A Colorado hospital has temporarily suspended live donor liver transplants while it investigates the death of a South Dakota man who donated part of his liver to his brother.
The death would be Colorado's first of a live liver donor and the fourth in the country if it's ruled it was a result of the procedure, according to the United Network of Organ Sharing.
The University of Colorado Hospital, which performed its first successful live donor liver transplant in 1997, is continuing other transplants but is "taking a step back" from live donor liver transplants following the death of 34-year-old Ryan Arnold of Watertown, S.D., a hospital spokeswoman said Friday.
"If there's something that needs to be corrected, we will correct it," spokeswoman Erika Matich said. The hospital has conducted 141 successful live donor liver transplants.
Ryan Arnold died Aug. 2, four days after the surgery in which he gave part of his liver to his brother Chad, 38, who lives in suburban Denver. Chad Arnold was home briefly but was readmitted to a Denver-area hospital to continue his recovery from a liver disease.
"I think overall his attitude is to make his life count," said Rod Arnold, 42, referring to how his brother Chad is holding up.
UNOS spokesman Joel Newman said the living donor liver transplants are relatively rare in the U.S., where the procedure has been conducted 4,126 times since 1989.
In addition to an internal investigation, the hospital has also requested that physicians who are members of the American Society of Transplant Surgeons review the case, Matich said.
"Everybody at the hospital is very distraught, anybody who had anything to do with this wonderful family," she said.
Ryan Arnold went into cardiac arrest Aug. 1 and then fell into a coma, Rod Arnold said. The coroner hasn't determined a cause of death, he said.
"He was a man of uncommon character and someone I looked up to," Rod Arnold said. "What he did for Chad was really just an extension of how he lived his life."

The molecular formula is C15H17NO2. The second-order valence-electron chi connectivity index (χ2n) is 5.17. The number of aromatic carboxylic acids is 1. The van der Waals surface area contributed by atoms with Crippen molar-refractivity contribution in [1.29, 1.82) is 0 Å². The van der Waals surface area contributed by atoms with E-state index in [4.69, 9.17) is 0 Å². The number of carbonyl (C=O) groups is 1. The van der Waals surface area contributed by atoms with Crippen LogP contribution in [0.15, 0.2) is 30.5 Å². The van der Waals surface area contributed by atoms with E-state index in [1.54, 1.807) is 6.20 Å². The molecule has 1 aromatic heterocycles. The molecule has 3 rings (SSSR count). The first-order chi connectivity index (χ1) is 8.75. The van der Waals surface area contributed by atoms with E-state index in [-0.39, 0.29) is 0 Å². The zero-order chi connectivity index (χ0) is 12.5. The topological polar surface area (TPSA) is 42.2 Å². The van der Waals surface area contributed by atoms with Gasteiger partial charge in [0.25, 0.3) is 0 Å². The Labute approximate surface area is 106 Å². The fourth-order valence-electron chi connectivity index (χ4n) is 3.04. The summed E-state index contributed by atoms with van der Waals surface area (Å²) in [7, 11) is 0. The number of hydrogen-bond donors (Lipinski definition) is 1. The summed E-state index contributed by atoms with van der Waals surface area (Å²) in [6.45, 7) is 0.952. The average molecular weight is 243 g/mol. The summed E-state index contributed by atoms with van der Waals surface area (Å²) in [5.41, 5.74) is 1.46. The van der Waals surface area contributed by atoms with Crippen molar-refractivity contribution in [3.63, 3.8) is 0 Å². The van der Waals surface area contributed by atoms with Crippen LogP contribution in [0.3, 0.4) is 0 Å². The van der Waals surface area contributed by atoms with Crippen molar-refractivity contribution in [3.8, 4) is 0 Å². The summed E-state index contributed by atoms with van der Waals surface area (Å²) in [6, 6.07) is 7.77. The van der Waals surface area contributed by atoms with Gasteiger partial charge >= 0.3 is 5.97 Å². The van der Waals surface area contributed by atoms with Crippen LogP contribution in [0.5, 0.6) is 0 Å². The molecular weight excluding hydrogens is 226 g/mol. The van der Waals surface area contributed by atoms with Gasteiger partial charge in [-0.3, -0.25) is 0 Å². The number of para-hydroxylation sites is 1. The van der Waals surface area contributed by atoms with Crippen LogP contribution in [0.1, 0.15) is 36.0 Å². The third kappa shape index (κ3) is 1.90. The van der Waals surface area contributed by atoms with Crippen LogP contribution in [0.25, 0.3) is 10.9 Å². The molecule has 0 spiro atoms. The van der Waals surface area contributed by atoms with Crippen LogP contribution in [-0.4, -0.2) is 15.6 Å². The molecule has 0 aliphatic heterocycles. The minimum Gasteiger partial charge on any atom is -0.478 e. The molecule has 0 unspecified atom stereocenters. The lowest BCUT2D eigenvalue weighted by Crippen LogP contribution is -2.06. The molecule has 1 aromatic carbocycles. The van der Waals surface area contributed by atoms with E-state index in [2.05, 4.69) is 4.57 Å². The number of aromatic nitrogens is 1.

Rod Arnold said his brother "never really wavered" in his decision to give part of his liver to help his brother battle an incurable liver disease known as PSC.
"From the beginning he just said, 'I gotta do this,'" Rod Arnold said.
Shortly before the procedure, Ryan Arnold told KDVR-TV he wanted to give his brother the chance to live a long life.
"I'm healthy and I know I'll stay healthy," Ryan Arnold told the television station. "I'll recover and I want to see him do the things he wants to do, and spend time with his family, and I want to have him around for a long time."
Rod Arnold said that shortly after the procedure, Ryan went to Chad's hospital room and told him, "I love you bro', you're worth it. I believe in you."
Ryan Arnold is survived by his wife, Shannon, and three sons, ages 1, 4, and 6.
Ryan Arnold was an orthodontist in Watertown and was planning to take over his father's practice there. He loved "pretty much anything outdoors" and spent nearly every moment with his children, going to the lake on a boat and tubing, Rod Arnold said.
He enjoyed hunting and fishing and was committed to his church.
"Our desire, if possible, is that what comes out of this is an awareness of the kind of man Ryan was," Rod Arnold said.